DrSclafani answers some questions

A forum to discuss Chronic Cerebrospinal Venous Insufficiency and its relationship to Multiple Sclerosis.

Postby Johnson » Thu Mar 25, 2010 6:39 pm

bluesky63 wrote:Dr. Sclafani, I want to thank you and everyone for this great thread -- educational, eye- opening, and who could have guessed it could be so emotional and funny.

I think that somewhere in here you indicated that the venogram is a steep learning curve. By that, do you mean it's success is going to be dependent on the experience of the person doing it? I think what I'm asking is, if a person has a venogram to assess for CCSVI, how critical is it to go to someone who has already been working with this issue?

Or would you safely assume that any competent vascular specialist would recognize these malformations and be able to treat them?

We worry about these details as we bring this stuff to local vascular specialists.

Thank you from the heart for your thoughts and time. :-)


I would like to re-iterate that question. The local sonographer told me that my sonogram was normal - that the weird valve stuff going on, the reflux in the colour Doppler, the distinct narrowing of the IJV proximal to the clavicle were pretty normal. He has seen things like it before - like in all 100 PwMS he has scanned! He did concede that the lack of collapse of my IJVs when erect was abnormal.

I do tend to go on, but, as blueskies asked, ought we to be confident that any competent vascular surgeon, interventional radiologist, etc., would see bad valves, stenosis, etc., as something to be treated? There was the doctor in Australia who went in, and backed out without treatment.
My name is not really Johnson. MSed up since 1993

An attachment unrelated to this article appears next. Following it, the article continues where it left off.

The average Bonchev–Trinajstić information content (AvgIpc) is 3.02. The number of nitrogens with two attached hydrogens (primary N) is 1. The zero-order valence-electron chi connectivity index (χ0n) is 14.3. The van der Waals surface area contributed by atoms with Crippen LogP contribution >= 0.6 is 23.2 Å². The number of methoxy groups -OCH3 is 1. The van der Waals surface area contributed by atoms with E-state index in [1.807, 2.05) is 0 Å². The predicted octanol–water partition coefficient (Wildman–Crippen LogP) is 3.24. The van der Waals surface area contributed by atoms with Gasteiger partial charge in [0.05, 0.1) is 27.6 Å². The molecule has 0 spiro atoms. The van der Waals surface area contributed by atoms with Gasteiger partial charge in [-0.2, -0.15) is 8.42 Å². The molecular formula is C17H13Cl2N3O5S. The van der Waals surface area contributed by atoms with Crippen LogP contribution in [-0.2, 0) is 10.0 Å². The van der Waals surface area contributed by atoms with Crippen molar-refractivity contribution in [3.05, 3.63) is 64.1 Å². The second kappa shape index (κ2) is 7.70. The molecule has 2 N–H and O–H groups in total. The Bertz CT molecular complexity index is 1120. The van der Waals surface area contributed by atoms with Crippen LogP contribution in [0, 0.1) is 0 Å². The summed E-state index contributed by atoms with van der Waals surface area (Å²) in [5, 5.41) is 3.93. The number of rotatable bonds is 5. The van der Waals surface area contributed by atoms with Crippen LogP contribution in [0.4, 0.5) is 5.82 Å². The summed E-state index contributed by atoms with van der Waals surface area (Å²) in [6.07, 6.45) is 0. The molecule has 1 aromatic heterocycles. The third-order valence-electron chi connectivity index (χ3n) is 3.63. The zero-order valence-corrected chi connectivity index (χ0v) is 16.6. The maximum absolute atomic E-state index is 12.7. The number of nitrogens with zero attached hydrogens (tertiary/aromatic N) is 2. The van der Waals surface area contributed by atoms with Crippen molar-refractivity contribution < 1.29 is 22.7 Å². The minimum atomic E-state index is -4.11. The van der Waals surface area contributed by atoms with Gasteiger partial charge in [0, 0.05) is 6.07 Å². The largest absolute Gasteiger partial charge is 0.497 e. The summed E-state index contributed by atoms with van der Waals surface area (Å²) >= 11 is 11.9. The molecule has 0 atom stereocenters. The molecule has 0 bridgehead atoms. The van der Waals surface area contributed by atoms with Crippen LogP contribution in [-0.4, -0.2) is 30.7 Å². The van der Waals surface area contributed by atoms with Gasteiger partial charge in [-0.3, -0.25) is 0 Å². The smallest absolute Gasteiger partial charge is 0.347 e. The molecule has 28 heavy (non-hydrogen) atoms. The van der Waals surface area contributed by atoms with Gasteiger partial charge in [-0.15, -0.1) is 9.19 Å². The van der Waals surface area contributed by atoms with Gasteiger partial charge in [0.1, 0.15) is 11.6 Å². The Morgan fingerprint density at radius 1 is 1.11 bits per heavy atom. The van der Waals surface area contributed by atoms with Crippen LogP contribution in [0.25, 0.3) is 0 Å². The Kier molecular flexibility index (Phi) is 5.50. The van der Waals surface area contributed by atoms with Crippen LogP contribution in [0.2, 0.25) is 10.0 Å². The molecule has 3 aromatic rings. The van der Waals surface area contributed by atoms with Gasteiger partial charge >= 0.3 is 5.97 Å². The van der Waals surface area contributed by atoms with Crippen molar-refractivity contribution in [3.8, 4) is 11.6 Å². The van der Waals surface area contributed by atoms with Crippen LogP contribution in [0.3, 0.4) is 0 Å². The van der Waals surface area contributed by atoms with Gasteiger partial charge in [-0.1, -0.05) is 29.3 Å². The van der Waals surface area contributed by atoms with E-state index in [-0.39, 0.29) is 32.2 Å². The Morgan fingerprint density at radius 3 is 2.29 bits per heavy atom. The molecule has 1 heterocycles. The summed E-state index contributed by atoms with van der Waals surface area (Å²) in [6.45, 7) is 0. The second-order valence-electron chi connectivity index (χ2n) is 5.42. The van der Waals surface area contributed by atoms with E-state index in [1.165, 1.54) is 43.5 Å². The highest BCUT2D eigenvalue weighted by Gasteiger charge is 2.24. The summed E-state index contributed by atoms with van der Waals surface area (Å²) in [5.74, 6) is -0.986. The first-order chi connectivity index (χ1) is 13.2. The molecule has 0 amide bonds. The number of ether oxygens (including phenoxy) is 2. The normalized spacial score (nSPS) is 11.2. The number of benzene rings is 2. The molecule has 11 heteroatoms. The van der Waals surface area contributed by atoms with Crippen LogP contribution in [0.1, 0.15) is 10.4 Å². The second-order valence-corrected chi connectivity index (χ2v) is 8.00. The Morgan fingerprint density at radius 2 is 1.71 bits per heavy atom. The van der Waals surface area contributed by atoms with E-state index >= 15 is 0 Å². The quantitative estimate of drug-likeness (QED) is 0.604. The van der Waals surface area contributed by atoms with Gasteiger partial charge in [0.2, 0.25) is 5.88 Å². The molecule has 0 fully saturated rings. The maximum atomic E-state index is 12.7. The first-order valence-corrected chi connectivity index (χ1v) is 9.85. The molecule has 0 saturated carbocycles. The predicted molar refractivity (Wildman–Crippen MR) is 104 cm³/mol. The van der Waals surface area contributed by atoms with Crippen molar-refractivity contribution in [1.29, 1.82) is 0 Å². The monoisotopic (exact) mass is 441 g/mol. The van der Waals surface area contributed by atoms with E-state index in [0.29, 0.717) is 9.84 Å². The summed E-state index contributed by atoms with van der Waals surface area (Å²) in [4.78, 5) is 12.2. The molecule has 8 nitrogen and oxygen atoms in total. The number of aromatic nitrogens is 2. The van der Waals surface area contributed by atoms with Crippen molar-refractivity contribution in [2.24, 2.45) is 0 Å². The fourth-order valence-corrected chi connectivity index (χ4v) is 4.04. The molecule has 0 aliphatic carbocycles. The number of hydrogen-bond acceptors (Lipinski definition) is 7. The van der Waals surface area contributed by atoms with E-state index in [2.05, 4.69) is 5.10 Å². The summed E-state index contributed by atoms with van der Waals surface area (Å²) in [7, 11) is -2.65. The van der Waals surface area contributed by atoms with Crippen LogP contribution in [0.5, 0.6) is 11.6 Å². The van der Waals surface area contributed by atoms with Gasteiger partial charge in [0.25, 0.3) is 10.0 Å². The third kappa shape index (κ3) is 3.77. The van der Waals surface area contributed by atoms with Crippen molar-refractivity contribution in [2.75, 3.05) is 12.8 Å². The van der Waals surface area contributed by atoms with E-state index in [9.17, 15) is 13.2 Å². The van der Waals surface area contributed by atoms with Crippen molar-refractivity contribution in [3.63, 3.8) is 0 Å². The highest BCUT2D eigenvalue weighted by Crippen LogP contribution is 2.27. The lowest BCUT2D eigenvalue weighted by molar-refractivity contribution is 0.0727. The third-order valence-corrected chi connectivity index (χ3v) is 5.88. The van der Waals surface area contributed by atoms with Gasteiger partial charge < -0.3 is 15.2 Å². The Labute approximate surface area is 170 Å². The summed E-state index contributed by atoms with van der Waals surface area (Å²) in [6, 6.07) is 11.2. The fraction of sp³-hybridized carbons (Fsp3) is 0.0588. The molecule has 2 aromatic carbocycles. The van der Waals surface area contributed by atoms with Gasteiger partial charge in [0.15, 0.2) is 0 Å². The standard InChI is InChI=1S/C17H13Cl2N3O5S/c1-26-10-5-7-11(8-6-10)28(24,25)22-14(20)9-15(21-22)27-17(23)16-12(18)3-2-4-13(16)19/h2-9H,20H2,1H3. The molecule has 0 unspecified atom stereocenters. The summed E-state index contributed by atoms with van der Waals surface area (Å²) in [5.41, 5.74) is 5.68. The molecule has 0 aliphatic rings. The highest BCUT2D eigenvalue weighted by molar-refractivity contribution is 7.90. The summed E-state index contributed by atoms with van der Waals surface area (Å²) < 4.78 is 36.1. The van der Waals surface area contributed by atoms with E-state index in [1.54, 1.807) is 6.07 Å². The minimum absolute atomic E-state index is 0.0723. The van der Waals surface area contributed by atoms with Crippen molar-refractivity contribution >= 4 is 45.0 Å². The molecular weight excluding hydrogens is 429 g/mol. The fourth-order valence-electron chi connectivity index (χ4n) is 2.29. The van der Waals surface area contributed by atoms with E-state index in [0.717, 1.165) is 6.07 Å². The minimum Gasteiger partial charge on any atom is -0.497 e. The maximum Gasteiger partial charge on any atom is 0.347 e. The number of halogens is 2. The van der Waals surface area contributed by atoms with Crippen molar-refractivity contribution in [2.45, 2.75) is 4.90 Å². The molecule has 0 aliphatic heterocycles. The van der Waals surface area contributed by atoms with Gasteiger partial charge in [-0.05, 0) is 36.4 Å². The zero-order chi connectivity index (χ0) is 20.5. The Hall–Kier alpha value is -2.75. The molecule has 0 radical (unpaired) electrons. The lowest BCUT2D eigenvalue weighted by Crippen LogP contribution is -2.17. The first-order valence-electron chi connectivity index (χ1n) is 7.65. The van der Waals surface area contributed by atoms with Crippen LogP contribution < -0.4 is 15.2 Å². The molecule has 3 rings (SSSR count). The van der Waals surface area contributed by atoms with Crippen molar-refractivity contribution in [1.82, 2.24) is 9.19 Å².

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Postby hopeful2 » Thu Mar 25, 2010 6:45 pm

I want to re-visit Dr. Sclafani's post since it isn't every day that we hear about new insights in treatment. Thanks Dr. S. for sharing this with us:

"Today I learned something new in my treatments. I thought i would share.

I have been concerned about incomplete dilatation of the veins when using venous angioplasty, expecially when i think the problem is incompletely opening valves. Sometimes even with very large balloons, i have been dissatisfied with the amount of widening i achieve.

Today I added a cutting ballloon to my amamentarium of tools for use in liberation. This balloon has some sharp edges of metal attached to the balloon. When the balloon is opened, the metal presses into the tissues. it creates a indentation. After creating the creasing of the vein or valve, I then went to my usual 14 millimeter high pressure balloon and the vein dilated so easily and smoothly. it was like buttah! and created a very large venous confluens.

Is this a consistent benefit? Is there any new risk? Will this reduce recurrent stenosis?"

My one thought concerned the health of the lining of the veins. If the endothelial lining isn't strong and you put sharp little edges in it, could it weaken the vein? I'm not trained in the sciences so my apologies if this question is a foolish one. (P.S. I'm on your list as well.)

Patrice
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Please clarify something for me.

Postby larmo » Thu Mar 25, 2010 6:52 pm

Dr. Sclafani,
Please clarify something for me. When someone talks about a vein narrowing by 50%, are they talking about diameter or area ? (I'm doubting it's circumference). Is this standardized in the medical community or should I liken it to marketing (Say whatever to sell something) ?

Talking in general terms for ease of math, a tube that is 1" in diameter is half the diameter of a 2" tube. The area of a 2" tube is much larger than twice that of a 1" tube.

It makes a big difference when we are talking about something this critical.

Larry
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Postby drsclafani » Thu Mar 25, 2010 10:20 pm

Dr. Sclafani,
Please clarify something for me. When someone talks about a vein narrowing by 50%, are they talking about diameter or area ? (I'm doubting it's circumference). Is this standardized in the medical community or should I liken it to marketing (Say whatever to sell something) ?

Talking in general terms for ease of math, a tube that is 1" in diameter is half the diameter of a 2" tube. The area of a 2" tube is much larger than twice that of a 1" tube.

It makes a big difference when we are talking about something this critical.

Larry


Wow, things were pretty quiet for a few days other than discussions about bed inclination so i thought that the questions were dying down, that i had answered all the questions. How i underestimate your thirst for understanding